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Aaron

Aaron   Reference library

The Oxford Companion to Chaucer

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Subject Reference
Current Version:
2005

the brother of Moses (Moyses), a priest, is cited by the friar in The Summoner's Tale (III.1894) as

ABC

ABC   Reference library

The Oxford Companion to Chaucer

Reference type:
Subject Reference
Current Version:
2005

one of Chaucer's shorter poems (184 lines, in eight-line stanzas). It is a translation of a prayer to the Virgin

ABC

ABC  

One of Chaucer's shorter poems (184 lines, in eight-line stanzas). It is a translation of a prayer to the Virgin (Seinte Marie) in the Pelerinaige de la vie humaine (1331 ...
Abigail

Abigail  

In 1 Samuel 25, the wife of Nabal and subsequently of David. The name came to signify a waiting‐woman, from the name of the ‘waiting‐gentlewoman’ in The Scornful Lady by ...
Abigayl

Abigayl   Reference library

The Oxford Companion to Chaucer

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Current Version:
2005

Abigail, the wife of Nabal in the Old Testament, saved her husband (I Sam. 25:1–35) from the wrath of King

Abraham

Abraham   Reference library

The Oxford Companion to Chaucer

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Subject Reference
Current Version:
2005

the Old Testament patriarch whose story is told in Genesis 11:27–25:18. He was traditionally held to be the image of

Absolon

Absolon (2)   Reference library

The Oxford Companion to Chaucer

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Subject Reference
Current Version:
2005

the Oxford parish clerk in The Miller's Tale, the rival of the clerk Nicholas for the affections of Alison.

Absolon

Absolon (1)   Reference library

The Oxford Companion to Chaucer

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Subject Reference
Current Version:
2005

in the Old Testament, the son of King David (2 Sam. 13–19:8), whose beauty and whose splendid head of hair

Absolon

Absolon  

The Oxford parish clerk in The Miller's Tale, the rival of the clerk Nicholas for the affections of Alison. We are given a formal portrait of him (I.3312–80). He has ...
Absolon

Absolon  

In the Old Testament, the son of King David (2 Sam. 13–19:8), whose beauty and whose splendid head of hair (2 Sam. 14:26) were famous. In medieval literature he became ...
accident

accident   Reference library

The Oxford Companion to Chaucer

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Subject Reference
Current Version:
2005

is used to mean ‘chance happening’ or ‘occurrence’, but in medieval philosophy it also had a more technical sense, deriving

Accidie

Accidie   Reference library

The Oxford Companion to Chaucer

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Subject Reference
Current Version:
2005

Sloth; one of the Seven Deadly Sins.

Achademycis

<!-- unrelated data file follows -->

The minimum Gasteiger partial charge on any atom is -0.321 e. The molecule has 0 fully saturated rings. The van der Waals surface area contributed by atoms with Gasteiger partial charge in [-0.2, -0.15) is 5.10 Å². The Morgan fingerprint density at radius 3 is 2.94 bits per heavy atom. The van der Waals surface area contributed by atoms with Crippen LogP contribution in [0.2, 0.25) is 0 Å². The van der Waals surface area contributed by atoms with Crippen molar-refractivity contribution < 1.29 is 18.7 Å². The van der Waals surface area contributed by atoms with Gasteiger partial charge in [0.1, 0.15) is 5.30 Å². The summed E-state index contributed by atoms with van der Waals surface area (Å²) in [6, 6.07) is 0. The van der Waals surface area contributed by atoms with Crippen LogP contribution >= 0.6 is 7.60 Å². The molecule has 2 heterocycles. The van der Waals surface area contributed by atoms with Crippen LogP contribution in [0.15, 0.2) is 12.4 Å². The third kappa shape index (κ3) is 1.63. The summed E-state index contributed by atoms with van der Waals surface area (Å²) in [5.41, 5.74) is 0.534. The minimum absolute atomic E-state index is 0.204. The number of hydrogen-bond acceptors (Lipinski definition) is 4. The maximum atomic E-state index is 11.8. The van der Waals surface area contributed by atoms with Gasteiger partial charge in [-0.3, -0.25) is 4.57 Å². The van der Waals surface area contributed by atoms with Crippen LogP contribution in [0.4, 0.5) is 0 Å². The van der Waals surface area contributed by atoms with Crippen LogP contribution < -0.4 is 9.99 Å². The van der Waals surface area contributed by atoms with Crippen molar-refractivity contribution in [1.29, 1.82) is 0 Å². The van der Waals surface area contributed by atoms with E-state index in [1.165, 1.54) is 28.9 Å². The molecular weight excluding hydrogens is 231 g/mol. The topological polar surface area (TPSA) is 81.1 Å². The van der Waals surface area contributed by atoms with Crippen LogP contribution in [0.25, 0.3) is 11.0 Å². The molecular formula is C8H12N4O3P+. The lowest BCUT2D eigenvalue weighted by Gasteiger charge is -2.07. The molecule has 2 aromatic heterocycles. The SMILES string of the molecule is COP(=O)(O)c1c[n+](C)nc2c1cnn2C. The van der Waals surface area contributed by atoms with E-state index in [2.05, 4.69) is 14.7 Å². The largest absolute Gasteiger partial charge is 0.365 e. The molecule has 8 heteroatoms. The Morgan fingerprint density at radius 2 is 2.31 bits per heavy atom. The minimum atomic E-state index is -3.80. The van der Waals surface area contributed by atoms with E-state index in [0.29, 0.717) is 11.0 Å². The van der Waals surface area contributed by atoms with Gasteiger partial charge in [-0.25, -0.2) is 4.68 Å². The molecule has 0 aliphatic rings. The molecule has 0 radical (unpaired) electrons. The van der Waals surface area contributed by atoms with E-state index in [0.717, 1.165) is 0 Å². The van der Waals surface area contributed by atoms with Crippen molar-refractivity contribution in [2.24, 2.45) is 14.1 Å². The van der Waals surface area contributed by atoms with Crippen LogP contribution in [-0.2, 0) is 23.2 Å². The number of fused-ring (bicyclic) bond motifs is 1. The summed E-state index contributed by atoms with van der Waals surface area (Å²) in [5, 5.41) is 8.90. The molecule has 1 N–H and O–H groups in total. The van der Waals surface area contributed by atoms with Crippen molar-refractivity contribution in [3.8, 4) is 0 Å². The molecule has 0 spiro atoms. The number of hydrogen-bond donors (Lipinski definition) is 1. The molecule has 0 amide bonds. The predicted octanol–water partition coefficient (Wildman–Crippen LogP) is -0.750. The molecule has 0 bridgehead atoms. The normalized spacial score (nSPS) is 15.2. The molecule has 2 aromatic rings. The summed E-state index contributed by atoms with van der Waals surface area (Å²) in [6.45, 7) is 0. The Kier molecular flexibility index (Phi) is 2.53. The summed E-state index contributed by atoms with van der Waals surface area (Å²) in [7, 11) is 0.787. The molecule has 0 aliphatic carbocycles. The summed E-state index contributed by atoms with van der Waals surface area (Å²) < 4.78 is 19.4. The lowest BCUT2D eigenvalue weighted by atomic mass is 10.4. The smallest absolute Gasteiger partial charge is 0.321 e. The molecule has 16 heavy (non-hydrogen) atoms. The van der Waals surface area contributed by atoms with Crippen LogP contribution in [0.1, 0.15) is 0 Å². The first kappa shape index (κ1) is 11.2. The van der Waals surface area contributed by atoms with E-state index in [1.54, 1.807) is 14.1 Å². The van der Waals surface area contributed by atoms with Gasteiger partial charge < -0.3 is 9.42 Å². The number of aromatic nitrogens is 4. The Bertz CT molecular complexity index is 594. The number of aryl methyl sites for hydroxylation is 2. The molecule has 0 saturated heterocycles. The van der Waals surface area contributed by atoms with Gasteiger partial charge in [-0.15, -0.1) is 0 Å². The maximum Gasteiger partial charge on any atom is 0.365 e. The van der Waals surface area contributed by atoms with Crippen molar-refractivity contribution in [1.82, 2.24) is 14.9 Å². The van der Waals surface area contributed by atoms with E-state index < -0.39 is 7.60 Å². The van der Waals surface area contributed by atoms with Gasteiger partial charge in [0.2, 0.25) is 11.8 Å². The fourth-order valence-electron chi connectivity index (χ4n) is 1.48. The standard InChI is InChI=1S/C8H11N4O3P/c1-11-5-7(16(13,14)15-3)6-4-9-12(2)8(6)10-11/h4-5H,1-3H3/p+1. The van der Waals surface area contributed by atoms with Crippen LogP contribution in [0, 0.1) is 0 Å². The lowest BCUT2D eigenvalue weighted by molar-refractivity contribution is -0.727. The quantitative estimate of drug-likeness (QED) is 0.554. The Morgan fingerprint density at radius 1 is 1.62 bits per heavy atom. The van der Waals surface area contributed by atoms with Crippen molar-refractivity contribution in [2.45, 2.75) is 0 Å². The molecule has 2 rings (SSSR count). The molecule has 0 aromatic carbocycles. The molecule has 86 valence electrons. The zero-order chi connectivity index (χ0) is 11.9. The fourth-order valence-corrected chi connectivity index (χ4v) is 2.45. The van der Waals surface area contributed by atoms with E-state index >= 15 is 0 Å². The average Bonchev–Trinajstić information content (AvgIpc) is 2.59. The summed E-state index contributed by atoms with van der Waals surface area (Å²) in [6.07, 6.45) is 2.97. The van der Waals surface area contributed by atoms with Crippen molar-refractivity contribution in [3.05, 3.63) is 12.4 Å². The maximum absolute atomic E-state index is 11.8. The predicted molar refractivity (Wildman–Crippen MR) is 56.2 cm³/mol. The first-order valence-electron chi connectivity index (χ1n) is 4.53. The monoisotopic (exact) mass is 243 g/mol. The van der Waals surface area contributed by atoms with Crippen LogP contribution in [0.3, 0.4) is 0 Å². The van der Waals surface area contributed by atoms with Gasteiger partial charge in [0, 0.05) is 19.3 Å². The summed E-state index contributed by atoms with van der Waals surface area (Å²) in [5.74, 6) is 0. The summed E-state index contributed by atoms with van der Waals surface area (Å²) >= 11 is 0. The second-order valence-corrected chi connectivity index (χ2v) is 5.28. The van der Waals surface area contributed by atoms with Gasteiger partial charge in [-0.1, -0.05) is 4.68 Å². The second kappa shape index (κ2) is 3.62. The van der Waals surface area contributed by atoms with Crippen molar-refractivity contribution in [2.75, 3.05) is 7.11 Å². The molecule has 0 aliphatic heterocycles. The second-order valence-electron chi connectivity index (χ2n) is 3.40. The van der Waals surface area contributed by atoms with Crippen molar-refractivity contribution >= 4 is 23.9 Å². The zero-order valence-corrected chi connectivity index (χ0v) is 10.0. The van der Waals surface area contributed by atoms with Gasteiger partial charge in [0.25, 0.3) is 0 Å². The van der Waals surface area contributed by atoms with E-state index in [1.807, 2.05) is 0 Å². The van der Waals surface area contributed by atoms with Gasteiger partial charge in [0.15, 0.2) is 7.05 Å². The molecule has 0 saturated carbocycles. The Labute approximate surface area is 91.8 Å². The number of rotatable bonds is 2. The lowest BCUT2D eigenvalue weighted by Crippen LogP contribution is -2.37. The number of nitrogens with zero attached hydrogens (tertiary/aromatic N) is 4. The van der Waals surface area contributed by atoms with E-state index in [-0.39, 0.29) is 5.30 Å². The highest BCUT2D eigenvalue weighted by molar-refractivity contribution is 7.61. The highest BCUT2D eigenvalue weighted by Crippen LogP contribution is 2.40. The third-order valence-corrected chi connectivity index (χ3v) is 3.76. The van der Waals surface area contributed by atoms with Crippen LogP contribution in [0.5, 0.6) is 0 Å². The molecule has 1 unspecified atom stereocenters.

Achademycis   Reference library

The Oxford Companion to Chaucer

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Subject Reference
Current Version:
2005

‘the scoles of … Achademycis’ [L. Academicis studiis], the ‘Academy’, the school of philosophy founded by Plato (in

Achademycis

Achademycis  

‘the scoles of … Achademycis’ [L. Academicis studiis], the ‘Academy’, the school of philosophy founded by Plato (in a grove of olive trees near Athens sacred to the hero Academus), mentioned in Boece ...
Achate

Achate   Reference library

The Oxford Companion to Chaucer

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Subject Reference
Current Version:
2005

a faithful friend of Aeneas (Eneas), ‘a knyght’, mentioned in The House of Fame 226, and in the

Achātēs

Achātēs  

Character in mythology, faithful lieutenant of Aeneas in the Aeneid; a late source ascribes to him the killing of Protesilaus (Eustathius Ad Iliadem 2. 701).T. Weber, Fidus Achates (1988).[...]
Acheloys

Acheloys   Reference library

The Oxford Companion to Chaucer

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Subject Reference
Current Version:
2005

(Acheloys is the possessive form), the river Achelous in Greece. Achelous the river god in the form of a bull

Achemenye

Achemenye   Reference library

The Oxford Companion to Chaucer

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Subject Reference
Current Version:
2005

Persia (and Armenia), from the mountains of which the Tigris and the Euphrates flow (L. Achamaenes, founder of the first

Achille

Achille   Reference library

The Oxford Companion to Chaucer

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Subject Reference
Current Version:
2005

son of Peleus and Thetis, the greatest of the Greek heroes in the siege of Troy, is mentioned a

Achitofel

Achitofel   Reference library

The Oxford Companion to Chaucer

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Subject Reference
Current Version:
2005

the wicked counsellor of King David, who incited Absolon (1) to rebel against his father (2 Sam. 15–17), cited as

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